Cambodians rally against Hun Sen in Belgium, demanding release of political prisoners

'We demand the restoration of human rights, labor rights and democracy.'
By Vuthy Huot for RFA Khmer
Cambodians rally against Hun Sen in Belgium, demanding release of political prisoners A demonstrator holds a poster with photos of Cambodian political prisoners at a protest against Cambodian Prime Minister Hun Sen during an EU-ASEAN summit in Brussels, Belgium, Dec. 14, 2022.

About 200 Cambodians living in Europe staged a protest Wednesday in Brussels to oppose Prime Minister Hun Sen’s participation in an EU-ASEAN summit, demanding justice for Cambodian opposition party activists who have been harassed, arrested and detained under the strongman.

Hun Sen, who has ruled since 1985, was in the Belgian capital to co-chair the event. After exiled opposition leader Sam Rainsy called for the protest, hundreds of Cambodians traveled there to hold a rally against the authoritarian leader.

The demonstrators, who stood outside in below-freezing weather held banners and posters demanding the release of political prisoners and the end of violence directed at Cambodians, also called for greater freedom and the restoration of democracy.

They defied a threat by Hun Sen, who urged his Cambodian supporters in Brussels to take photos of the protesters and post them at Phnom Penh International Airport so authorities back home could visit their families.

Activist Venerable Luon Sawath, a Buddhist monk granted asylum in Switzerland after fleeing Cambodia, also participated in the demonstration. He left the Southeast Asian nation after being threatened with violence, arrest and defrocking for using videos and songs to defend people’s right to housing for those forcibly evicted without compensation.

“The reason that I joined the demonstration is because I want to demand the government of Cambodia to lead the country in a just way and to respect human rights and democracy,” he told Radio Free Asia. “I want to urge the signatories of the Paris Accord and the EU to help intervene to give us peace.”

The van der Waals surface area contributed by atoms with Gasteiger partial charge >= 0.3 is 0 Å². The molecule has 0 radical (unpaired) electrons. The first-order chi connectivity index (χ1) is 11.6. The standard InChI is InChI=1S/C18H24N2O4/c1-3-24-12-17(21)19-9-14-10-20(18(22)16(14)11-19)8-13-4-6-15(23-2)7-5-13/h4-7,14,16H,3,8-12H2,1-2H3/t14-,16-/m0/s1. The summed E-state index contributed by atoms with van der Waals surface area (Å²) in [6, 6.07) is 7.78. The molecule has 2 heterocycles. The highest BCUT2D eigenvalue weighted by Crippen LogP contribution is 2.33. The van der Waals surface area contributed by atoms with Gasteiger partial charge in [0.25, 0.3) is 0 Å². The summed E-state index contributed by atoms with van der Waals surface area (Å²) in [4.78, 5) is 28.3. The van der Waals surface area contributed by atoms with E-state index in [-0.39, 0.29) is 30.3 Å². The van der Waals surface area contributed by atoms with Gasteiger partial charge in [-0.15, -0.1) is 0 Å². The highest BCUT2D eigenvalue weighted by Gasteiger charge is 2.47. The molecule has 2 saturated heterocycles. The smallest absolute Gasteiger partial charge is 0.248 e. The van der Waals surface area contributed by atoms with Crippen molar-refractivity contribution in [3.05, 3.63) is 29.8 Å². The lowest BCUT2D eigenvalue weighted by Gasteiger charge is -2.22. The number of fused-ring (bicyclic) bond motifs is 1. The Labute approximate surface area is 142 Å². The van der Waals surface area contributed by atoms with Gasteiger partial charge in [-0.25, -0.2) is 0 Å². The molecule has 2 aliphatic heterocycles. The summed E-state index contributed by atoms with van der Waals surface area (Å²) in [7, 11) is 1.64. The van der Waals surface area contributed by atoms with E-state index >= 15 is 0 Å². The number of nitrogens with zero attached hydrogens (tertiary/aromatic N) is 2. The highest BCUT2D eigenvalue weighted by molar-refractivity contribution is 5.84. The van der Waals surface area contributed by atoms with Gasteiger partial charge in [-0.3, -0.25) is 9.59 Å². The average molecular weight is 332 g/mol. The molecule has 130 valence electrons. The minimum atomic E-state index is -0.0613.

Luon Sawath, who said he participated in the protest of his own accord because he is “a victim of human rights and religious abuse” also argued with what he called spies sent to the demonstration to take photos of him.

“The spies accused me of being a fake monk because I joined the demonstration and wore a coat,” he said. “This is a cold country, [and] it’s below-zero.”

Demanding rights and democracy

Tep Monorom, a protest organizer, told RFA that the demonstrators also petitioned the EU External Action Service, the diplomatic service and combined foreign and defense ministry of the European Union.  

“We demand the restoration of human rights, labor rights and democracy,” he said. The protesters also called for the release of detained NagaWorld labor union leader Chhim Sithar, activists and political prisoners.

Tep Monorom said Hun Sen’s threat against the protesters was “beyond belief” and that the prime minister, who has ruled Cambodia for 37 years, is stomping on democracy.

“We can’t accept this threat,” he said, adding that demonstrators also filed a complaint with local police.  

“We wrote a letter to the EU Commission to inform them that the demonstrators had been threatened,” he said. “We provided a video [as] evidence. Hun Sen must be responsible for any incident against us in Cambodia or in the EU because he has threatened us.”

“Watershed moment”

The day before the summit, a dozen EU lawmakers on Tuesday sent a letter to EU President Charles Michel, President of the European Commission Ursula von der Leyen, and Josep Borrell, vice president of the commission and high representatives of the EU for foreign affairs and security policy, expressing concern about the human rights situation in Cambodia as it prepares for key national elections in July 2023. 

“The upcoming elections will be a watershed moment for the Southeast Asian nation, which will define whether Cambodia will return to the path of constitutionally defined multiparty democracy, or it will further cement the authoritarian drift in breach of its international
obligations,” they wrote.

The MPs also said the situation had reached “a crisis point” earlier this year when the government conducted an intensified crackdown on the political opposition, journalists, independent media and civil society under the guise of COVID-19 measures, prior to communal elections in June 2022.

On Wednesday, Hun Sen also met with French President Emmanuel Macron in Paris where they issued a statement urging Russia to end its drone and air attacks on Ukrainian infrastructure. 

Translated by Samean Yun for RFA Khmer. Written in English by Roseanne Gerin. Edited by Malcolm Foster.


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